Selecting a Load Technique in the Table Loader


You want to load data into a permanent physical table that is structured to match your data model. As the designer or builder of a process flow in SAS Data Integration Studio, you must identify which one of these load styles best meets your process requirements:
  • appending all of the source data to any previously loaded data
  • replacing all previously loaded data with the source data
  • using the source data to update and add to the previously loaded data that is based on specific key columns
Once you know which load style is required, you can select the techniques and options that maximize the step's performance.
Note: All table loaders have similar Load Technique tabs, but this example is specific to the Table Loader Transformation. For specific instructions about other loaders, see the Help topics for the other loaders.


You can use the Table Loader transformation to perform any of the three load styles. The transformation generates the code that is required to load SAS data sets, database tables, and other types of data, such as an Excel spreadsheet. When you load a table type that supports indexing or constraints, you can use the Table Loader transformation to manage indexes and constraints on the table.
You select the load style in the Load style field on the Load Technique tab of the Table Loader transformation. After you have selected the load style, you can choose from a number of load techniques and options. Based on the load style that you select and the type of table that is being loaded, the choice of techniques and options can vary. The Table Loader transformation generates code to perform a combination of the following loading tasks:
The following sections describe the SAS code alternatives for each load task and provide tips for selecting the load technique (or techniques) that performs best.


Remove All Rows

This task is associated with the Replace Load style. Based on the type of target table that is being loaded, two or three of the following selections are listed in the Replace field:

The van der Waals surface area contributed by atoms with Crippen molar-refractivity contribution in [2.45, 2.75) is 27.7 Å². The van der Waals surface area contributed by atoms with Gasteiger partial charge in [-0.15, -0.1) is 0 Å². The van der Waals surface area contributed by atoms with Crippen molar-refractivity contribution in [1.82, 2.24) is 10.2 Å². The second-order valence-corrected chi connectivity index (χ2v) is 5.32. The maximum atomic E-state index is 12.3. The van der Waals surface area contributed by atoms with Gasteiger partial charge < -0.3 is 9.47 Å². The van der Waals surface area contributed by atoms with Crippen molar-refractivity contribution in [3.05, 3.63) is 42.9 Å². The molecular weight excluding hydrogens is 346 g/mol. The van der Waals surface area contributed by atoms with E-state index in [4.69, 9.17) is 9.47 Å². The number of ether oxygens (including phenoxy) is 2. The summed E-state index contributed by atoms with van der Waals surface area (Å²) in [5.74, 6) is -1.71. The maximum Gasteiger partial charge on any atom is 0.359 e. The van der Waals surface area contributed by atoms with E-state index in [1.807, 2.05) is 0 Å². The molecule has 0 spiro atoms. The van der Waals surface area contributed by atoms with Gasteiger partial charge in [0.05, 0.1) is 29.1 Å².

• Replace Entire table: uses PROC DATASETS to delete the target table
  • Replace All rows using truncate: uses PROC SQL with TRUNCATE to remove all rows (only available for DBMS tables that support truncation)
  • Replace All rows using delete: uses PROC SQL with DELETE * to remove all rows
  • Replace Simulating truncate: uses the DATA step with SET and STOP statements to remove all rows (available only for SAS tables)
When you select Replace Entire table, the table is removed and disk space is freed. Then the table is recreated with 0 rows. Consider this option unless your security requirements restrict table deletion permissions (a restriction that is commonly imposed by a database administrator on database tables). Also, avoid this method if the table has any indexes or constraints that SAS Data Integration Studio cannot recreate from metadata (for example, check constraints).
If available, consider using Replace All rows using truncate. Either of the replace all rows selections enables you to keep all indexes and constraints intact during the load. By design, using TRUNCATE is the quickest way to remove all rows. In Replace All rows using delete, the DELETE * syntax also removes all rows. However, based on the database and table settings, this choice can incur overhead that can degrade performance. Consult your database administrator or the database documentation for a comparison of the two techniques.
When DELETE * is used repeatedly to clear a SAS table, the size of that table should be monitored over time. DELETE * performs only logical deletes for SAS tables. Therefore, the table's physical size continues to increase, which can negatively affect performance.
Replace Simulating truncate is available for SAS tables. It does not remove rows from a table as Replace All rows using delete does, or as Replace All rows using truncate does for a DBMS. It actually behaves more like Replace Entire table in that the entire table is replaced with an empty table before being loaded. Unlike Replace All rows using delete, this replace style does not have the issue of ever-increasing table size.